Boris Johnson says will pause Brexit legislation until EU decides on delay

Prime Minister Boris Johnson said on Tuesday the government would pause legislation to ratify its Brexit deal with the European Union while the bloc decides whether to offer a delay to Britain’s planned Oct. 31 exit.

Speaking after parliament rejected the government’s planned timetable for the legislation, Mr. Johnson said: “The EU must now make up their minds over how to answer parliament’s request for a delay.”

“I will speak to EU member states about their intentions. Until they have reached a decision we will pause this legislation. Let me be clear, our policy remains that we should not delay,” he said.

Johnson to call EU leaders

Mr. Johnson will hold conversations with other EU leaders to determine what their next steps are after parliament rejected his proposed timetable to pass Brexit legislation, his spokesman said.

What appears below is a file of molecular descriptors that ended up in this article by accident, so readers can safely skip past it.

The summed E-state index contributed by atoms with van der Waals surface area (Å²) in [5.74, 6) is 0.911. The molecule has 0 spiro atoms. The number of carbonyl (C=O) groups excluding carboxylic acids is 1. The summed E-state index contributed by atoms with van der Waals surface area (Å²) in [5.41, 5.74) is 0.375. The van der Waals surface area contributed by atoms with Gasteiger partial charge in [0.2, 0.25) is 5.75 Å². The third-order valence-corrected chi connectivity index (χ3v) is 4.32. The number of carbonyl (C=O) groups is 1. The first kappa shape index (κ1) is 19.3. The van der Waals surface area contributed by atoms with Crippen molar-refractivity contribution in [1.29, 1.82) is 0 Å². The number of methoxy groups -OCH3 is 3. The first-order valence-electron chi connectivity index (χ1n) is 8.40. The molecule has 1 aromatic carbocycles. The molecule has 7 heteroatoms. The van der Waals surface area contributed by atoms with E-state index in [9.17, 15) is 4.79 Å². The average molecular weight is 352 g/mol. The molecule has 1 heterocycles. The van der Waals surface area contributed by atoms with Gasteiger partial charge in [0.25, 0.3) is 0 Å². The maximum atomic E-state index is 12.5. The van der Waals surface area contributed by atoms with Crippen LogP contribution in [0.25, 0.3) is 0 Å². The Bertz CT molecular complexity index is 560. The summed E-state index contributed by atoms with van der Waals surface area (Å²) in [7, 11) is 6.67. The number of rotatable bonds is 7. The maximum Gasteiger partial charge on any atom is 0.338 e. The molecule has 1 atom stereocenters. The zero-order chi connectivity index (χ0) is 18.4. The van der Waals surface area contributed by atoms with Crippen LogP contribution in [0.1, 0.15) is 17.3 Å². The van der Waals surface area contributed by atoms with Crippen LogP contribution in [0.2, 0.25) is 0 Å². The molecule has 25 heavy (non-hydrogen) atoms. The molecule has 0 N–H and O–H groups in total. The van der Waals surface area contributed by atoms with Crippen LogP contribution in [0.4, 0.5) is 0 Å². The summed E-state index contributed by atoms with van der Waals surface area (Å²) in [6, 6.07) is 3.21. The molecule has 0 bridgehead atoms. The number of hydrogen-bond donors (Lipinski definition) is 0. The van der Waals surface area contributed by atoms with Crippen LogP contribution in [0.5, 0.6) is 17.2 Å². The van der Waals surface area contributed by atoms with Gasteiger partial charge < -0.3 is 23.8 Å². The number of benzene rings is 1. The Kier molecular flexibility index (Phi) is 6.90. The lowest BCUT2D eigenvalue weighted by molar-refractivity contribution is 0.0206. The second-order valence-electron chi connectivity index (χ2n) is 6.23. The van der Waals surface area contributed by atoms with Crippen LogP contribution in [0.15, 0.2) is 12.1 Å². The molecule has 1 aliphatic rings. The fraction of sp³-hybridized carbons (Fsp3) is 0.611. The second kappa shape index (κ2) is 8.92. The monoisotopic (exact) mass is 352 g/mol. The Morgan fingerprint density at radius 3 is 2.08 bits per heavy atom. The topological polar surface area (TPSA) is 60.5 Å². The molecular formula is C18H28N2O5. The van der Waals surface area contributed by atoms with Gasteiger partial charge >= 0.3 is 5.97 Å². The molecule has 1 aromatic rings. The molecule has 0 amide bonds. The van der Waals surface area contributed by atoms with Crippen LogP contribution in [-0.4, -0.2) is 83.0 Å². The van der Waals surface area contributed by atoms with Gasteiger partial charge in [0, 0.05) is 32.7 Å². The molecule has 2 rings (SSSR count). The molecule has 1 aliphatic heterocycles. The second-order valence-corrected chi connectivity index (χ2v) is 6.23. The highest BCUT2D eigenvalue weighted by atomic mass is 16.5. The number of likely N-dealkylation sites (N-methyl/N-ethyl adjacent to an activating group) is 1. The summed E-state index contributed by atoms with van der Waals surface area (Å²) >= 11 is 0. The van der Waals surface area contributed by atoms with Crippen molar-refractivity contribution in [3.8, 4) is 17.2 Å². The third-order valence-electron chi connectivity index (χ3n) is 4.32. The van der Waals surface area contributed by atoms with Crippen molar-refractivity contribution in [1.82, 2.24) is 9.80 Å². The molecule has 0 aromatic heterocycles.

Earlier, Mr. Johnson said he would end an attempt to win parliamentary approval for the legislation that would enable Britain to leave the European Union and instead press for an election if lawmakers rejected the timetable.

After the vote, Mr. Johnson said he would pause the process to determine the EU’s position on a Brexit delay after he was forced to ask for one by the parliament on Saturday.

EU’s takes note of British vote on divorce deal

The European Commission took note of the vote in British parliament rejecting Prime Minister Boris Johnson’s tight timetable for the approval of a divorce deal with the EU and said it would wait for London to tell it what’s next.

“The European Commission takes note of tonights result and expects the U.K. government to inform us about the next steps,” Commission spokeswoman Mina Andreeva said on Twitter.

“European Council President (Donald Tusk is consulting leaders on the UKs request for an extension until 31 January 2020,” she said. A spokesman for Tusk declined comment.

Senior EU officials said the 27 countries that would remain in the EU after Britain leaves wold “certainly not” react immediately. “We stay calm,” one senior diplomat said.

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